Attitudes and Perceptions

I actually never would have guessed even seven months ago that I would ride a bicycle every day. I had a mountain bike that I purchased to actually ride on trails. I rode it on trails. But riding on the road — especially around here — was far too dangerous. Bicycles were sporting equipment.

One day, though, I rode my bicycle to work. It was just so that I could get to a lunch a mile away. I was not going to have time to walk. I was absolutely hooked and have not driven or walked to work since. Well, I walked once — the day Paula arrived.

At first, I rode on the “safer” sidewalk. At least I did not salmon. I resigned myself to change my wardrobe to bike-friendly clothes. No more skirts. No Fluevog shoes. One cycling-friendly change that I made — getting my hair cut very short — I do not regret at all. But I’m having a bad hair life anyway. I slowly learned more about bicycle safety and learned that I could actually ride in most “normal” clothes. I have not tried heels yet. I don’t wear them often anyway.

But this post is about a serious impediment to riding: attitudes and perceptions. It has been discussed at length. The discussion will continue for a very long time. Cycling is far too dangerous. It is inconvenient. You need special clothes. You get too sweaty. It’s hard. You get wet. Snow is impossible to ride a bike in. Being in a car is more comfortable when it is cold.

People see my choice  to ride a bicycle as a threat. This shocks me. It’s as though I am one of those smug hybrid driving South Park characters smelling my own farts and inhaling deeply. One of my relatives was so offended by my choice to all but stop driving that he harassed me to the point that I had to cut off all communication. WTF? The insistence that I relent and concede that cars were better became an obsession. I’m not sure how I was hurting him by riding a bicycle.

I consider the threat that I will be hit by a car to be nothing but a way to bully me into participating in the car culture. I must spend a large portion of my income on a large gasoline powered machine lest I be killed by one. It will be my own fault if this happens. The car that hit me will not be what killed me — it will be the fact that I had chosen NOT to be in a car at the same time. The car is the safer machine, you see. Interesting logic.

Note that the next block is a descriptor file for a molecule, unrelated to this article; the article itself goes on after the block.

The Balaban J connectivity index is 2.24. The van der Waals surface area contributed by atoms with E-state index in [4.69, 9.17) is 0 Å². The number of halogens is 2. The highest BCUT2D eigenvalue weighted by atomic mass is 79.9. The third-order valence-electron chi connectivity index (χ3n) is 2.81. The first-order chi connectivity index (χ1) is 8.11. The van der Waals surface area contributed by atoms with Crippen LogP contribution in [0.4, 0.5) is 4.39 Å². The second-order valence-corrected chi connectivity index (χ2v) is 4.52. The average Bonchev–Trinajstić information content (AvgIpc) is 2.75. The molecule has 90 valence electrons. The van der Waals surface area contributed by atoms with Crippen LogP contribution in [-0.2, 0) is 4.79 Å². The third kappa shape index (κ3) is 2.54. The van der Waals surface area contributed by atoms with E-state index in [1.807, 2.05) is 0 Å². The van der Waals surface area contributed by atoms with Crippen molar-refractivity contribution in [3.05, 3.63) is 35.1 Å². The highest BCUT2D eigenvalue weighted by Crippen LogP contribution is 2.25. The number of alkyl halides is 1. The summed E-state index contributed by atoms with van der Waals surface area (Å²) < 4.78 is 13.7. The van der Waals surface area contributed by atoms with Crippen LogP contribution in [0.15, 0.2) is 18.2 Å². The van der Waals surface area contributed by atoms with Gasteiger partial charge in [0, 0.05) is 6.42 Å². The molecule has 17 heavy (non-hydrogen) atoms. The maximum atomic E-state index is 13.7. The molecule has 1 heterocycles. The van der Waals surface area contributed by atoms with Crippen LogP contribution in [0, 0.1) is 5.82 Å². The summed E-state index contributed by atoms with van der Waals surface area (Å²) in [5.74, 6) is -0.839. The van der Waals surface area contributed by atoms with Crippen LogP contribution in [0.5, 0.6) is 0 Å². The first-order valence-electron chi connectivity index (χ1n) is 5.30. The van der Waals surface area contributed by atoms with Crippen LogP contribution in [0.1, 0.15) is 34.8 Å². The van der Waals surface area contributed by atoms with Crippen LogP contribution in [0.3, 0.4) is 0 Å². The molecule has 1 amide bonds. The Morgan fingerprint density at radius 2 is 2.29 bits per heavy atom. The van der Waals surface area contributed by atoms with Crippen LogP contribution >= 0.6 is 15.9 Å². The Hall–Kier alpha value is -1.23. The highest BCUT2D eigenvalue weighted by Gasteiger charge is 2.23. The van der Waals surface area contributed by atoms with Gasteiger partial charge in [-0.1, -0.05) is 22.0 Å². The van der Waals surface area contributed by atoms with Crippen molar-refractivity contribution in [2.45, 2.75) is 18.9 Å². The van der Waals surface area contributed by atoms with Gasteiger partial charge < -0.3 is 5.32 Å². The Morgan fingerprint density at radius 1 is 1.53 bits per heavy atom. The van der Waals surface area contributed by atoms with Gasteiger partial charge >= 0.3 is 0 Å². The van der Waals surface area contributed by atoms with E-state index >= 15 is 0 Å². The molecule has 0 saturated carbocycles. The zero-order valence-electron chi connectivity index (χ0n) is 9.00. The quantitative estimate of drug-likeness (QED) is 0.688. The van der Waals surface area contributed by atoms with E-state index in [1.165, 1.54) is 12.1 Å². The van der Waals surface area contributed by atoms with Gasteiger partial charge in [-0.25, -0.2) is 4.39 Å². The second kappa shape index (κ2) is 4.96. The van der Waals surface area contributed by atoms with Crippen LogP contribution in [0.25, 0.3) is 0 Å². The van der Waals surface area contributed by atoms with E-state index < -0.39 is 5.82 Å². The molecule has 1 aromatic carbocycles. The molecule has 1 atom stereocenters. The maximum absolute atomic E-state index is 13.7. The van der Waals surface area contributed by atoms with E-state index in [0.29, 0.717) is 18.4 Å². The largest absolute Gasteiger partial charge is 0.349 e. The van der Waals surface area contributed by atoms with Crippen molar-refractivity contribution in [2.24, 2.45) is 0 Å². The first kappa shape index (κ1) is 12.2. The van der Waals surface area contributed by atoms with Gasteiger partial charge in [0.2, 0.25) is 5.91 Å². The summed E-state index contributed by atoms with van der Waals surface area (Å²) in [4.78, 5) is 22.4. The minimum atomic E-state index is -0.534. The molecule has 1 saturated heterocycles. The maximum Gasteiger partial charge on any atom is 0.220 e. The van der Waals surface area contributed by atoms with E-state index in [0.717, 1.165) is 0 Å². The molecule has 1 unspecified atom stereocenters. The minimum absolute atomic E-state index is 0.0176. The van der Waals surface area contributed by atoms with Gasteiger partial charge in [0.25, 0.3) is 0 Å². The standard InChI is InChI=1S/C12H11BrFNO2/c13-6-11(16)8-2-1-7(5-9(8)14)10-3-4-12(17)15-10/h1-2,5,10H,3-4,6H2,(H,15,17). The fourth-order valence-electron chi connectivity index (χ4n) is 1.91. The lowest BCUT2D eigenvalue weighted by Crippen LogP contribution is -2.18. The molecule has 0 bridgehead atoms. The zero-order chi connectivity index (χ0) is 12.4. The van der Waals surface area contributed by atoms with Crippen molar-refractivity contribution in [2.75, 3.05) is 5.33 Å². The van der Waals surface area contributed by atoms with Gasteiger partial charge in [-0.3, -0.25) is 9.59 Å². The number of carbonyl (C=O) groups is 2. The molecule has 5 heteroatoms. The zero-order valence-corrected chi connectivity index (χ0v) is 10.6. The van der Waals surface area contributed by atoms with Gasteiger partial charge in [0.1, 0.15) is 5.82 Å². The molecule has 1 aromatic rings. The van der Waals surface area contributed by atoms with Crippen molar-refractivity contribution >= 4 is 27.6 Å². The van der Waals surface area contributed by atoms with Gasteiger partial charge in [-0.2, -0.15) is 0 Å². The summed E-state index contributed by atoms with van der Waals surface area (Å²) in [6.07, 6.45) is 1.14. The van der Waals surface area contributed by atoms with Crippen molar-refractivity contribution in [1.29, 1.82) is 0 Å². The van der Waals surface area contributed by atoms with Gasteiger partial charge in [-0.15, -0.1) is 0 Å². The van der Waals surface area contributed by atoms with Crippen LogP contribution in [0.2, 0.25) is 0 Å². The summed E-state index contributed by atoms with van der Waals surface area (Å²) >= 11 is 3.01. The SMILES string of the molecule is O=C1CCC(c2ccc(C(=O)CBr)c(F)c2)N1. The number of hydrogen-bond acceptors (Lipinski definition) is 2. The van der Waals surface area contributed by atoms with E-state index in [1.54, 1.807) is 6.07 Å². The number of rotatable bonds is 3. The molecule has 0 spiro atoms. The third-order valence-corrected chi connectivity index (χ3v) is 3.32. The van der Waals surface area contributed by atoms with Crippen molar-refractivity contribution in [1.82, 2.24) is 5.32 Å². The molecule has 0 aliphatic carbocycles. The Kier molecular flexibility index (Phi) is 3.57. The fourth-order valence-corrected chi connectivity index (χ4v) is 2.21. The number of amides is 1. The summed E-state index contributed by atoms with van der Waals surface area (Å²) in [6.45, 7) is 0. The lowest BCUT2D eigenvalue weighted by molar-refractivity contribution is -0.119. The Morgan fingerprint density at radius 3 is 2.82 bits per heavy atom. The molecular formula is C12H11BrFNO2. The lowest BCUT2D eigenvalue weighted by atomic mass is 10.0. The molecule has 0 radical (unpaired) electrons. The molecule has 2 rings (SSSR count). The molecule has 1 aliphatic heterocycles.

I must wear a helmet at all times. Actually, I do this. I’ve become more aware of the actual helmet debate. In many places where bicycles are primary transportation no one wears a helmet. I can’t quite conquer the psychology of this one yet. I feel naked and vulnerable without a helmet. I dream of riding in a woolly hand crocheted beret. Yet, I have lighting on my helmet, so it serves an important safety and convenience role in that respect, too. With more than one bicycle, you can just get on one and ride, knowing that if you need lights (and I definitely say that you NEED LIGHTS), you will have them.

People tell me that they admire my dedication or my commitment to fitness. I only ride a mile each way to work and I ride quite slowly. It’s a flat ride. An asthmatic 70 year old with arthritis could probably handle it. It really is not a difficult commute. I ride an entire TWO miles each way to the grocery store. Again, it’s flat and I ride slowly. It takes about 5 minutes longer than it does to get there by automobile. I used to have folding grocery baskets on my bicycle, but now I make do with one bag at a time. I can always go back tomorrow evening.

Those who choose bicycles as transportation are often seen as having no other choice or possibly even being dangerous criminals. You are riding because you are a public menace whose driving license is suspended due driving while intoxicated. Perhaps you are simply too poor to own an automobile. The stigma of poverty really hits home for me. I grew up poor. Automobile society contributes greatly to financial struggles. There is real discrimination toward anyone who rides a bicycle to work. Many employers don’t consider a bicycle “reliable transportation” and won’t hire a person without a car — even for minimum wage jobs. Yet a bicycle is far less expensive to buy and maintain, and seldom needs an urgent $1200 repair. How on earth do you look down on a person using a bicycle to get to a minimum wage job? Is that person not being self-reliant?

My choices work for me. It is a little painful that they paint me as a weirdo but I have lived with that label most of my life. I’ve never been able to do anything just because everyone else did. It had to make some sort of logical sense to me. Cycling does make logical sense to me. I can afford a car but I can afford a really nice imported bicycle. I’d rather be on the bike. I am not forcing my choice on you.


2 responses to this post.

  1. Well, you did get a lot of compliments about your bike on the ride last night. Turn your angst into positive energy for our bike committee meeting in January!


  2. Great post! You’ve really laid out those perverse attitudes that many devoted motorists feel towards cyclists and cycling. The fact that you so keenly feel that others see you as a threat is amazing though. I feel as if people think it’s weird or motorists think we’re annoying, but I haven’t felt that I’m threatening others by my cycling. Perhaps it’s because I live in a slightly more bicycle-friendly city? Kudos to you for taking up riding – really really awesome. Also -your observations about the stigma attached to riding a bike and being without a car are spot on. It’s a weird double-whammy on lower-income folks. It’s better for us, better for the planet, and smarter for your pocket book, but at some income threshold, it is no longer ‘cool’ or ‘alternative’ but ‘criminal’ or somehow unsavory.


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